The Very Last Days of Leo Tolstoy Captured on Video

103 years ago today (Novem­ber 20), Leo Tol­stoy, who gave us two major clas­sics in the Russ­ian tra­di­tion, Anna Karen­i­na and War & Peace, died at Astapo­vo, a small, remote train sta­tion in the heart of Rus­sia. Pneu­mo­nia was the offi­cial cause. His death came just weeks after Tol­stoy, then 82 years old, made a rather dra­mat­ic deci­sion. He left his wife, his com­fort­able estate and his wealth and trav­eled 26 hours to Shar­mardi­no, where Tolstoy’s sis­ter Marya lived, and where he planned to live the remain­der of his life in a small, rent­ed hut. (Elif Batu­man has more on this.) But then he pushed on, board­ing a train to the Cau­ca­sus. And it proved to be more than his already weak con­sti­tu­tion could bear. Rather amaz­ing­ly, the footage above brings you back to Tol­stoy’s very last days, and right to his deathbed itself. This clip comes from a 1969 BBC series Civil­i­sa­tion: A Per­son­al View by Ken­neth Clark, and these days you can still find copies of Clark’s accom­pa­ny­ing book kick­ing around online. A big thanks to Mike S. for flag­ging the video and the anniver­sary itself.

Note: You can find many of Tol­stoy’s major works in our Free Audio Books and Free eBooks col­lec­tions.

Relat­ed Con­tent:

Rare Record­ing: Leo Tol­stoy Reads From His Last Major Work in Four Lan­guages, 1909

How Leo Tol­stoy Learned to Ride a Bike at 67, and Oth­er Tales of Life­long Learn­ing

The Com­plete Works of Leo Tol­stoy Online: New Archive Will Present 90 Vol­umes for Free (in Russ­ian)

How Leo Tol­stoy Learned to Ride a Bike at 67, and Oth­er Tales of Life­long Learn­ing

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Comments (9)
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  • Here is some longer footage of Tol­stoy’s last days, when the old writer became the first celebri­ty of the new Russ­ian cin­e­ma.

    By the way, although Tol­stoy died 100 years before Novem­ber 20, 2010, he died on Novem­ber 7, 1910. (Shake­speare and Cer­vantes died on the same date, 23 April 1616, but not on the same day.)

  • Deniz says:

    “His death came just weeks after Tol­stoy, …” This seemed wrong to me, did you real­ly mean Tol­stoy in this sen­tence? I guess you intend­ed to type anoth­er famous artist — or I should­n’t write com­ments before I sleep 8 hours :)

  • Thorn daCosta says:

    Not only engross­ing for the footage of the great man but also the Pro­gram that framed and pre­sent­ed it in the 60s.

  • How is this, copy­rights-wise — has this use been autho­rised? I want­ed to send a point­er to this to the peo­ple from the Dan­ish-Russ­ian Asso­ci­a­tion, but not if it is just a video that some­one decid­ed to rip and stick on Youtube.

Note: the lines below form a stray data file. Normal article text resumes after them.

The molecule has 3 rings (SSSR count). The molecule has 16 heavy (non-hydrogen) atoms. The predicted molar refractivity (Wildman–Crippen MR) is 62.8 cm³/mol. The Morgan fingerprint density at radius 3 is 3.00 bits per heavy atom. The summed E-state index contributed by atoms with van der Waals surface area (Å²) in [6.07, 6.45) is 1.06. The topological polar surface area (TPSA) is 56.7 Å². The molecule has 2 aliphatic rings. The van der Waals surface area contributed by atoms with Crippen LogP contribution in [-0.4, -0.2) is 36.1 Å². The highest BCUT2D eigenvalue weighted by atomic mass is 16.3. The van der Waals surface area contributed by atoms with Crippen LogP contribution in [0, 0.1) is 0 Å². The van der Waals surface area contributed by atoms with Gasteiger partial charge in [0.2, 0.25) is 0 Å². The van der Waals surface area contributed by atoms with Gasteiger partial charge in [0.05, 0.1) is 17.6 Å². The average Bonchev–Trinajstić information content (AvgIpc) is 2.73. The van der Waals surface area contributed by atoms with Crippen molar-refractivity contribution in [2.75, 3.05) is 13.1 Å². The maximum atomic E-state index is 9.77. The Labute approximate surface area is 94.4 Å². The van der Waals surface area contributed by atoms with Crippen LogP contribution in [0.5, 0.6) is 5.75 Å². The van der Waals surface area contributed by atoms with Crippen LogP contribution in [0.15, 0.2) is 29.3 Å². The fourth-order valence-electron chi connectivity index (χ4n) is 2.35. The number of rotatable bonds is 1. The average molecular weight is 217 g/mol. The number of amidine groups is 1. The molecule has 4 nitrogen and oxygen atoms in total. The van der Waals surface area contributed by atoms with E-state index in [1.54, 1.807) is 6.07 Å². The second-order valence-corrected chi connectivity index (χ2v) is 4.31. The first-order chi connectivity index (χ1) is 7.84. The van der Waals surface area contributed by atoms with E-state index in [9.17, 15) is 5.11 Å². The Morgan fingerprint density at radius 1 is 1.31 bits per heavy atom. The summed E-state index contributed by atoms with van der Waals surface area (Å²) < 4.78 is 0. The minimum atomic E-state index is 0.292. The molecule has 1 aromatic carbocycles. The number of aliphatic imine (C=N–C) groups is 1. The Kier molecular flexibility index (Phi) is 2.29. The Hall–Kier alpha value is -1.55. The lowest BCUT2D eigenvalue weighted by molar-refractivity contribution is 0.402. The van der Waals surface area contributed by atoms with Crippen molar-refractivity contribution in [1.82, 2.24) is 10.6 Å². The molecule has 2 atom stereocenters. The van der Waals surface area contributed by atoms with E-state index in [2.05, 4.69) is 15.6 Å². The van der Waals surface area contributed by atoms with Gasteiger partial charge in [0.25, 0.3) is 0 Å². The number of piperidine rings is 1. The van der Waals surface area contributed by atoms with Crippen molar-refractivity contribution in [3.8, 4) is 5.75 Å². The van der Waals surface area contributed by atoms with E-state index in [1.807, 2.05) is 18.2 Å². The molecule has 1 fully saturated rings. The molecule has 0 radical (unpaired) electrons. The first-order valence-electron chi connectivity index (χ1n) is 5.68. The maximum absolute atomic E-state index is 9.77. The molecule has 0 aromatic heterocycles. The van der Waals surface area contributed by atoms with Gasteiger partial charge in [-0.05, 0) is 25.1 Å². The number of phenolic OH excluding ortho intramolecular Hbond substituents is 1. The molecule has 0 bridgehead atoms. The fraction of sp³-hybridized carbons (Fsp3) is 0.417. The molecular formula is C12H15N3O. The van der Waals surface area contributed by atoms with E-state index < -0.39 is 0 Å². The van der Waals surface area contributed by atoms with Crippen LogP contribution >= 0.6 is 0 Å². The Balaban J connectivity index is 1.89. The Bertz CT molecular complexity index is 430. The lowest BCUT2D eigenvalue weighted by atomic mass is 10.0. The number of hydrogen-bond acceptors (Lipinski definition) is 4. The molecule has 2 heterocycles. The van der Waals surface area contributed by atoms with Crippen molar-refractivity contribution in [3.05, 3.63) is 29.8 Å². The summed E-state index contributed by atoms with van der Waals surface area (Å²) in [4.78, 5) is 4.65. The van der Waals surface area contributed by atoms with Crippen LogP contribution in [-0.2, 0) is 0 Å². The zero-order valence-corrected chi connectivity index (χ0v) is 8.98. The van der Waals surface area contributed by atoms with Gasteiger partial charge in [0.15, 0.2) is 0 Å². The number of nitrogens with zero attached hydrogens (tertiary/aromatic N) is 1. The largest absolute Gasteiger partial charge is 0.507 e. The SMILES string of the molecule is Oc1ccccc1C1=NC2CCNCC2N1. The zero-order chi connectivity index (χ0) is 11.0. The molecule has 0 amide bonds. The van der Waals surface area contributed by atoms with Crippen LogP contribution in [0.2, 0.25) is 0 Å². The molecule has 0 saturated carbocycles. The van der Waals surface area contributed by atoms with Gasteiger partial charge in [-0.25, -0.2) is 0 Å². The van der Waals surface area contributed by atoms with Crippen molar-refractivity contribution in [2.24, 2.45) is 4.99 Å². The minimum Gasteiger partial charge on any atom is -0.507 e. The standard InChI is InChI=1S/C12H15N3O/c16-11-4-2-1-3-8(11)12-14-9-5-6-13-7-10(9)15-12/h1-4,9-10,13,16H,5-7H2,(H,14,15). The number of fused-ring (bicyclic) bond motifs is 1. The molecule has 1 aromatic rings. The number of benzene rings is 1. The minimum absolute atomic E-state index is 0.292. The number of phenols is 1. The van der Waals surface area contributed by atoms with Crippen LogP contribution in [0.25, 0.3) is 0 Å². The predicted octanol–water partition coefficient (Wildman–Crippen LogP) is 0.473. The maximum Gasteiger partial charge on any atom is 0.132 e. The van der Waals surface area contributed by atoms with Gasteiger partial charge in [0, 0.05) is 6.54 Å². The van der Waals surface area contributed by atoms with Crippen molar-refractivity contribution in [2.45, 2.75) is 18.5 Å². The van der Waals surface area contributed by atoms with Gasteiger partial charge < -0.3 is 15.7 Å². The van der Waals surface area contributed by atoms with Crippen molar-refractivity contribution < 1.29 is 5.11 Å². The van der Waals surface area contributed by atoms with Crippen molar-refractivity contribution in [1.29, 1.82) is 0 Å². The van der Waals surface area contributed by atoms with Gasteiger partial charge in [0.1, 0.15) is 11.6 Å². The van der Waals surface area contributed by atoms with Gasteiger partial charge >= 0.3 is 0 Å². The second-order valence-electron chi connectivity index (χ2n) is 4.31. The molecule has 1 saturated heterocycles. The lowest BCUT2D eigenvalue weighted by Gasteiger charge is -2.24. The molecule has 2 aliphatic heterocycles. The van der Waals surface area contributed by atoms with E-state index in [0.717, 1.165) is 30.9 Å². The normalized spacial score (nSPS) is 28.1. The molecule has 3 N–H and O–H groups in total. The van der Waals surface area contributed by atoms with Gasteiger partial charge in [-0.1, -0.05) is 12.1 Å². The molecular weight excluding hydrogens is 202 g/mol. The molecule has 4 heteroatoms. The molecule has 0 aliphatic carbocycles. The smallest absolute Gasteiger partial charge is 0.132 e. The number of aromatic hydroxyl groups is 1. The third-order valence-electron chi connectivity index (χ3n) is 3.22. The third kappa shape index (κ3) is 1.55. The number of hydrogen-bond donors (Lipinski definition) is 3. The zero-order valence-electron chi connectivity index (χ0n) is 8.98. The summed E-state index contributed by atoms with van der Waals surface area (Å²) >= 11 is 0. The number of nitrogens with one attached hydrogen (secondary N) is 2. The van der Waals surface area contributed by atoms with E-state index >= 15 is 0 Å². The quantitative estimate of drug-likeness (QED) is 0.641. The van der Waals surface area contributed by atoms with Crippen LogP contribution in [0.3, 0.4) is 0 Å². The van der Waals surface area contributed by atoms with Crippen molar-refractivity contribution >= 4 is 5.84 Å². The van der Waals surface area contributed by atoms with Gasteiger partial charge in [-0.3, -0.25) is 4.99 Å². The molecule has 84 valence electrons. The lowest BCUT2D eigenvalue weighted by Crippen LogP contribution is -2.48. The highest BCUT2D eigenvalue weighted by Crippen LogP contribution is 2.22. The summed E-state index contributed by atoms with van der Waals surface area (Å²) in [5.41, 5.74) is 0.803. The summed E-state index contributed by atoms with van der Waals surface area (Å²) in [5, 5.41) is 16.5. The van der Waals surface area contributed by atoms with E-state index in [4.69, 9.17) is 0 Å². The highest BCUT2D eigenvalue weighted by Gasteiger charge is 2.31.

• Rudy Rooz says:

    Curi­ous slip by Clark @ 2:11—“That scene took place in 1910. With­in 2 years Ruther­ford and Ein­stein had made their first dis­cov­er­ies.”

    Ruther­ford had already been award­ed the Nobel Prize for Chem­istry (not Physics) in 1908: “for his inves­ti­ga­tions into the dis­in­te­gra­tion of the ele­ments, and the chem­istry of radioac­tive sub­stances.” This, then, would gen­er­al­ly be regard­ed as his *first* dis­cov­ery; but not his most famous.

    That would be the Ruther­ford mod­el of the atom in 1911, which is “with­in” the 2 years referred to by Clark, just not Ruther­ford’s “first” dis­cov­ery.

    Ein­stein’s first sem­i­nal works, includ­ing the spe­cial the­o­ry of rel­a­tiv­i­ty, appeared in 1905. It could be argued, how­ev­er, that he made his “first” dis­cov­ery (e.g., explain­ing cap­il­lary action), before that date. His first, for­mal, sci­en­tif­ic paper on that top­ic was pub­lished in 1901. EIther way, his “first” dis­cov­er­ies were made well before 1910.

    His mag­num opus on the gen­er­al the­o­ry of rel­a­tiv­i­ty (grav­i­ta­tion), appeared in 1916; well beyond the 2 year ref­er­ence. Between 1910 and 1912 (inclu­sive) Ein­stein pub­lished 21 sci­en­tif­ic papers.

  • Kenneth Bergo says:

    “How do peas­ants die?” I read War & Peace on the train every­day on my way to NYC, I did it because evry­one said it was to long and I’d nev­er do it. I loved it, espe­cial­ly the parts about Napolean

  • Richard Drew says:

    The Last Days of Leo Tol­stoy Cap­tured on Video, NO! Cap­tured on FILM!

  • Colin Smith says:

    Tol­stoy fled his home to get away from his wife, who was men­tal­ly unsta­ble and harangued him cease­less­ly. I believe she man­aged to track him down and ambushed him at the rail­way sta­tion. He prob­a­bly was hap­py to give up the ghost I’ve known many hag-rid­den men who have fled from dement­ed wives.

  • M.Hunter says:

    Fatal error – these scenes were cap­tured on FILM; video did not exist in 1910!

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